HMCS Ottawa helps shape future naval decision-makers

HMCS Ottawa

A Joint Command & Staff Program member experiences what it is like to spray a firehose off of the flag deck. Photo: Sub-Lieutenant Van Herpt.

Kateryna Bandura, 
Lookout Editor

HMCS Ottawa conducted a day sail on Dec. 5 as part of the Environmental Learning Week of the Joint Command & Staff Program (JCSP).

The program hosts students who will advance into positions where they will make decisions impacting naval units and sailors. JCSP includes a week of Elemental Learning Visits where the students get exposure to a wide range of Canadian Armed Forces (CAF) strategic capabilities. The day sail was the Royal Canadian Navy’s contribution to the program, intending to expose the students to the naval environment.

“Normally, day sails target a civilian audience, and we really try and maximize the cool factor of what the Navy does,” said Sub-Lieutenant Jonathan Boerger, Bridge Watchkeeper in HMCS Ottawa and Second in Command for the day sail. “However, given that this day sail was targeted to JCSP students who all have a military background, we needed to refine our day sail program to go beyond the ‘cool factor’ and get into the strategic impact that the Halifax-class frigate and the Navy can generate.”

HMCS Ottawa hosted 125 JCSP participants: 90 Canadian students, 17 Canadian staff, 12 domestic students, and six international students. International students come from as far as Jordan, Malaysia and Kenya.

SLt Boerger said the day was a great success.

“For a lot of the guests we embarked, it was actually their first experience at sea; and they all left with smiles at the end of the day,” he said.

The ship’s crew conducted tours and static displays alongside, while action station demonstrations such as a maneuvering demo and inbound missile threat were conducted in Constance Bank. Subject Matter Experts stations included opportunities to learn about diving, the Naval Boarding Party (NBP), firefighting, missile decks, foc’sle (FX), and the Bridge and Operations Room. JCSP participants observed and participated where possible.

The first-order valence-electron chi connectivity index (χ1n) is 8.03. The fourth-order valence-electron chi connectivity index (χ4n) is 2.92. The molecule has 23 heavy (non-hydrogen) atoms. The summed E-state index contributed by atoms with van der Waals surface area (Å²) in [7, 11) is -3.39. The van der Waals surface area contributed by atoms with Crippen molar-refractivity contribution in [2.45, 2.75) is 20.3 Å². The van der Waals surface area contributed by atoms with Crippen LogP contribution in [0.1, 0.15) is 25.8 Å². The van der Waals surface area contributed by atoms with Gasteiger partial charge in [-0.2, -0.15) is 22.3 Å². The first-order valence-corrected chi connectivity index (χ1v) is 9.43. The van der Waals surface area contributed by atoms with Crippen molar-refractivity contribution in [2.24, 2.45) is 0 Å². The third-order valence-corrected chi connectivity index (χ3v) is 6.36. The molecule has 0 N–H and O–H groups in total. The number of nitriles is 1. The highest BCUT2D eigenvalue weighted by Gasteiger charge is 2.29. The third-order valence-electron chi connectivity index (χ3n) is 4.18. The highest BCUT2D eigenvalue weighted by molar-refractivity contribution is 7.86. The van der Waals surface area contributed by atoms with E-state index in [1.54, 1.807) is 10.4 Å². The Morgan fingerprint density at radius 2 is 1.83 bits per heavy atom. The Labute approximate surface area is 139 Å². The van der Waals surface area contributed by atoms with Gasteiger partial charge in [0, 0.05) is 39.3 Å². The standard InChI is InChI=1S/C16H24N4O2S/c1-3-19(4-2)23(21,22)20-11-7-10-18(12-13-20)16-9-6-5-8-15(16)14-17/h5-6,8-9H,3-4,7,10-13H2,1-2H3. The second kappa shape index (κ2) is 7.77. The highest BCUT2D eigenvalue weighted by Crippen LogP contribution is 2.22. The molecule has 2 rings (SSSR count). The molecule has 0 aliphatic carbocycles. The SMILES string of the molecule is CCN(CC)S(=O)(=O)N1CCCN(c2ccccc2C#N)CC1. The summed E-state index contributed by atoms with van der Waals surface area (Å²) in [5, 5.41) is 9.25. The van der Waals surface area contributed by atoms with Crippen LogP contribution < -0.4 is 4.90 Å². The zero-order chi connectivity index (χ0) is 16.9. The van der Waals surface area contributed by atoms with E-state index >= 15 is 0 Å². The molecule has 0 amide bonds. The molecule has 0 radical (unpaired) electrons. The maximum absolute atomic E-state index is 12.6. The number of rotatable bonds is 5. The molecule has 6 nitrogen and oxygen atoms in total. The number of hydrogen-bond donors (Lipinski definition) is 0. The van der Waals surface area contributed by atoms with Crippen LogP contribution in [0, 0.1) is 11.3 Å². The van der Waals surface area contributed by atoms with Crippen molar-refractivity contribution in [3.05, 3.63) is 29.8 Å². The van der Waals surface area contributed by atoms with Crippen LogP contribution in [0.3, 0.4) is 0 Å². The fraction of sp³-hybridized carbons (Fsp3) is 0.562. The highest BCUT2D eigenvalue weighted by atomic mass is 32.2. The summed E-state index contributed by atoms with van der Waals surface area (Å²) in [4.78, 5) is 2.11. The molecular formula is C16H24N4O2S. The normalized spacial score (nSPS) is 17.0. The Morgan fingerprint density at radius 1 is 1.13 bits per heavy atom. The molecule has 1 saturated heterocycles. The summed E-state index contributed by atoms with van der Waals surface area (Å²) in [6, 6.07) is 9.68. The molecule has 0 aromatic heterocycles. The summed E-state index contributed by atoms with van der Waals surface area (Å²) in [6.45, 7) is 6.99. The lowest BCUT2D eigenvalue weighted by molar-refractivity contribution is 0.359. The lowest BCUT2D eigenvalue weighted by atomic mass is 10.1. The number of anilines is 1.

SLt Boerger said this day sail was not only the first real interaction with the Navy for most JCSPs, but might also be their only interaction with the Navy.

“It was a unique opportunity for the sailors onboard to help shape the JCSP students’ perception of the Navy, its capabilities and the huge value our sailors provide to the CAF,” he said.

He said he relished seeing people get genuinely excited to go to sea for the first time.

“It was great to see the students engaging with a diverse cross-section of the crew trying to learn as much as possible about the sailors, their roles onboard and the Navy in the few hours they had onboard,” he said.

SLt Boerger helped develop and coordinate the day sail program to ensure that the JCSP participants got the maximum value (and fun) for their time onboard Ottawa.

Ottawa will be going into dry-dock in early January for a short work period, followed by a busy Intermediate Multi-Ship Readiness Training program in February.

HMCS Ottawa

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